CARR, Presiding Judge.
In the lower court the accused was convicted of the offense of possessing prohibited liquors.
The deputy sheriff testified that while he was hidden near the residence of appellant the latter and a Negro man drove to the rear of the home in separate cars. The appellant stood near by and the Negro unloaded a large quantity of whiskey from each of the automobiles. Practically all of the liquor was placed in a "manhole" under the residence. Both parties then departed
The accused disclaimed any knowledge of the whiskey and denied that he was present when it was placed under his home.
It is evincingly clear that in this state of the evidence the defendant was not due the general affirmative charge.
The officer's delineation of the processes employed by the Negro man in unloading the whiskey from the cars and placing it in the manhole constituted a part of the res gestae. According to the deputy's testimony, at this time the defendant stood near by. McGee v. State, 25 Ala.App. 361, 146 So. 628; Vincent v. State, 20 Ala.App. 637, 104 So. 686.
Besides the general affirmative charge, there was one other unnumbered charge which was refused to the defendant. The latter instruction is not based on the evidence and was properly refused. Edwards v. State, 205 Ala. 160, 87 So. 179; Knighten v. State, Ala.App., 49 So.2d 789.
It is otherwise faulty. Andrews v. State, 134 Ala. 47, 32 So. 665; Goldsmith v. State, 105 Ala. 8, 16 So. 933; Outler v. State, 147 Ala. 39, 41 So. 460; Harper v. State, 8 Ala.App. 346, 63 So. 23.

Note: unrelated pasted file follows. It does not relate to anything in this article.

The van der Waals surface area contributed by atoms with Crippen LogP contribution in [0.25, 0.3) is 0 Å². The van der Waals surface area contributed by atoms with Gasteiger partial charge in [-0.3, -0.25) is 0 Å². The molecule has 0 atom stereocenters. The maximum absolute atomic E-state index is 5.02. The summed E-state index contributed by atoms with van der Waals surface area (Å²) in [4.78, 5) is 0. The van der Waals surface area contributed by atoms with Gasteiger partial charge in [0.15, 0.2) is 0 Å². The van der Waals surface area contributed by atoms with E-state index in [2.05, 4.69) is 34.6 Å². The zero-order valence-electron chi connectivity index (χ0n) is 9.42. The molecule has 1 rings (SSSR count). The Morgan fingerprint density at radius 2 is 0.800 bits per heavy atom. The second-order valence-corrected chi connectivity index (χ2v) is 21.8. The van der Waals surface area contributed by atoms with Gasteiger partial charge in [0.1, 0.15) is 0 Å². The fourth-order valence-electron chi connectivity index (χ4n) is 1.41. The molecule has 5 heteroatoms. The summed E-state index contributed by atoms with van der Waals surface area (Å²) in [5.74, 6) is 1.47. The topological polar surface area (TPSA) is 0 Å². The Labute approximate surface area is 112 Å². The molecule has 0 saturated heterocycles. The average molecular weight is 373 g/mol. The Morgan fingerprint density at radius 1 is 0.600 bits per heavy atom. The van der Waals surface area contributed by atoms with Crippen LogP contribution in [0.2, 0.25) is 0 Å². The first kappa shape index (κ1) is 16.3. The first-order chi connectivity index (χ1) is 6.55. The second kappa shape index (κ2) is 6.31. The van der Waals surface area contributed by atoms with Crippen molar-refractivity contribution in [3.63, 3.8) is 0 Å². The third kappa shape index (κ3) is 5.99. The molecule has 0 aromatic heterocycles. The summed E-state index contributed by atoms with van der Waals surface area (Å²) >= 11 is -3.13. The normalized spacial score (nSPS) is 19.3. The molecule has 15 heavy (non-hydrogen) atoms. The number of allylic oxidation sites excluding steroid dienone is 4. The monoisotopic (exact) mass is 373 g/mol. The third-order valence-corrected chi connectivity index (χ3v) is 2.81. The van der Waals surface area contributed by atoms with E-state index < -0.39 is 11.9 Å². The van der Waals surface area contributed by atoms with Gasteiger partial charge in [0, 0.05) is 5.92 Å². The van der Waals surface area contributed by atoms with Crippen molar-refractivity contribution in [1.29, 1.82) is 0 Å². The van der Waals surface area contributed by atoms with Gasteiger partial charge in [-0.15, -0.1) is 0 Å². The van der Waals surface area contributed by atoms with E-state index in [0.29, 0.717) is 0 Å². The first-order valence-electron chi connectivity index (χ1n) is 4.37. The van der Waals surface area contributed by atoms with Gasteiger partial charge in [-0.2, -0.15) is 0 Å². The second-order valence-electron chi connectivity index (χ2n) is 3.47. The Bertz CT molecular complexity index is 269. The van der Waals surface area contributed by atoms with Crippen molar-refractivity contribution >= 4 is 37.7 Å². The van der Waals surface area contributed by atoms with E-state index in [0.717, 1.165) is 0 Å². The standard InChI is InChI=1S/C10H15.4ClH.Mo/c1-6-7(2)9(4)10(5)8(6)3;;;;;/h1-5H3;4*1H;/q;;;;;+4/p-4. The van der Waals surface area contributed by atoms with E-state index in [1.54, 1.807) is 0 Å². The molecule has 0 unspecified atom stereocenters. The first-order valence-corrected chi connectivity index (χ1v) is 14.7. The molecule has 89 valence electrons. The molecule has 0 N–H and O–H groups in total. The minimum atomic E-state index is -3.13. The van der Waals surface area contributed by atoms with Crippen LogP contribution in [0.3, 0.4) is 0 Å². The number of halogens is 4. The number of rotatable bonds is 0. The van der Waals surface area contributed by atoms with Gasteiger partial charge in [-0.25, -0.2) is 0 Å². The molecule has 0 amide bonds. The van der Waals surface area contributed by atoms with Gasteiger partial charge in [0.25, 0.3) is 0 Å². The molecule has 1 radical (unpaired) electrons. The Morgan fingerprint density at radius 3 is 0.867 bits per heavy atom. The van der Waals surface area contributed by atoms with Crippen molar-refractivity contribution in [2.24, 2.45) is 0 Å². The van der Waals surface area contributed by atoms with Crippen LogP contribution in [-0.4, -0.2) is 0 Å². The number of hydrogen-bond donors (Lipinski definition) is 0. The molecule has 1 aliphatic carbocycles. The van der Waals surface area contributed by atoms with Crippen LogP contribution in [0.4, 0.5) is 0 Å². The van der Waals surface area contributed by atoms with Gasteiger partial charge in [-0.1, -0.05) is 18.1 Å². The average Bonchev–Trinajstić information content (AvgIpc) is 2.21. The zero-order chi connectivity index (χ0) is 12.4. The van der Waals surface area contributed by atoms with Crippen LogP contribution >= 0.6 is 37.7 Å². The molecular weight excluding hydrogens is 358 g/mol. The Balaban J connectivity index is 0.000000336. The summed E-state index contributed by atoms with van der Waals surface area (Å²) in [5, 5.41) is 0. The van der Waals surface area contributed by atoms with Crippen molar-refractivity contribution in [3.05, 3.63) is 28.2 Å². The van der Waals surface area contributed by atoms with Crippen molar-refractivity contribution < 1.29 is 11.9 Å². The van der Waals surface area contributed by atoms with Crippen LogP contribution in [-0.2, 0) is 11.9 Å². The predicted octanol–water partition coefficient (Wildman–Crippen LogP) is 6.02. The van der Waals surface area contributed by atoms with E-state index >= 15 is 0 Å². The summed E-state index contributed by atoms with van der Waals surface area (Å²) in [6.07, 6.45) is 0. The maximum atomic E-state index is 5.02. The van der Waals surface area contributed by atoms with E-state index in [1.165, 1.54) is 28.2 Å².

There are other questions presented for our review, but they relate to familiar and well-established rules of law. A discussion of them would be of no value.
The judgment below is ordered affirmed.
We are mindful of the duty imposed on the appellate courts to search the entire record for error in criminal cases.
For practical purposes and to avoid unduly lengthy opinions, we often omit to discuss questions which have no semblance of merit.
When we prepared the original opinion in this cause we applied this practice with reference to the action of the court in sustaining demurrers to appellant's motion to "strike or dismiss" the indictment.
We followed the same course in relation to the insistence that the judgment was incomplete.
In brief on application for rehearing counsel express surprise and apparent disappointment because we did not treat these matters.
The motion to "strike or dismiss" the indictment attempts to impose the defense of former jeopardy, which, of course, can only be done by special plea.
The pertinent part of the sentence appearing in the judgment is: "* * * and the said fine and costs not being presently paid or secured, as required by law, It is ordered and adjudged by the Court that the defendant be and he is hereby sentenced to perform hard labor for Etowah County, Alabama for the further term of One Hundred Forty (140) days in lieu of said fine of $500.00, and the Clerk of the Court having certified to the Court that the costs in this case amount to Sixty-six ($66.00) Dollars, It is further ordered and adjudged by the Court that the defendant be and he is hereby also sentenced to the additional term of Eighty-Eight (88) days in lieu of said costs, this being at the rate of 75 per day."
Despite this appearance counsel in brief on rehearing state: "The sentence to hard labor as to the costs of this case appearing in the judgment is ineffective and fails to comply with the mandatory provision which requires the trial court to determine the time and to sentence the convicted for a definite number of days sufficient to work out costs."
We are unable to understand why such an insistence is made.
The application for rehearing is overruled.